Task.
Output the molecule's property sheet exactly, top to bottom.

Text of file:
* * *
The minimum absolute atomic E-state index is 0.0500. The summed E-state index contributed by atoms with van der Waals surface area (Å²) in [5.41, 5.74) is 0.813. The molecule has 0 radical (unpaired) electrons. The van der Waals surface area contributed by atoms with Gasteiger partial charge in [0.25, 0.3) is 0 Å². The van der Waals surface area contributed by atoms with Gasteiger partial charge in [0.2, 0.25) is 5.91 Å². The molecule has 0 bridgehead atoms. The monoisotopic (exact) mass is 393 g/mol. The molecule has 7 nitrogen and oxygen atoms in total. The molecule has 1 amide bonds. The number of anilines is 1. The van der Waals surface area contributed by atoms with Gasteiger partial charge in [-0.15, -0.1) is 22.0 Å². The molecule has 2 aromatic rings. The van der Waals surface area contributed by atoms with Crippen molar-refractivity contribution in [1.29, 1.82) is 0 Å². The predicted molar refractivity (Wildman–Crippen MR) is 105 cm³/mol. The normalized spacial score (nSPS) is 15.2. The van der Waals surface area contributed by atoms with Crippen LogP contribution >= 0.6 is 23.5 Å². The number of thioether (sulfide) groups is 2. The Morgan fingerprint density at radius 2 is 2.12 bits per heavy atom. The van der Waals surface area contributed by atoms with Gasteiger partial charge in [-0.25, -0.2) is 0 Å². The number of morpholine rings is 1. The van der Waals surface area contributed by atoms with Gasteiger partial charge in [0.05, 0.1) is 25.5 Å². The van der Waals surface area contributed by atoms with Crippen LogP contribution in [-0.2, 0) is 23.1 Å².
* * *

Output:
The minimum absolute atomic E-state index is 0.0500. The summed E-state index contributed by atoms with van der Waals surface area (Å²) in [5.41, 5.74) is 0.813. The molecule has 0 radical (unpaired) electrons. The van der Waals surface area contributed by atoms with Gasteiger partial charge in [0.25, 0.3) is 0 Å². The van der Waals surface area contributed by atoms with Gasteiger partial charge in [0.2, 0.25) is 5.91 Å². The molecule has 0 bridgehead atoms. The monoisotopic (exact) mass is 393 g/mol. The molecule has 7 nitrogen and oxygen atoms in total. The molecule has 1 amide bonds. The number of anilines is 1. The van der Waals surface area contributed by atoms with Gasteiger partial charge in [-0.15, -0.1) is 22.0 Å². The molecule has 2 aromatic rings. The van der Waals surface area contributed by atoms with Crippen molar-refractivity contribution in [1.29, 1.82) is 0 Å². The predicted molar refractivity (Wildman–Crippen MR) is 105 cm³/mol. The normalized spacial score (nSPS) is 15.2. The van der Waals surface area contributed by atoms with Crippen LogP contribution >= 0.6 is 23.5 Å². The number of thioether (sulfide) groups is 2. The Morgan fingerprint density at radius 2 is 2.12 bits per heavy atom. The van der Waals surface area contributed by atoms with Gasteiger partial charge in [-0.25, -0.2) is 0 Å². The number of morpholine rings is 1. The van der Waals surface area contributed by atoms with Gasteiger partial charge in [0.05, 0.1) is 25.5 Å². The van der Waals surface area contributed by atoms with Crippen LogP contribution in [-0.2, 0) is 23.1 Å².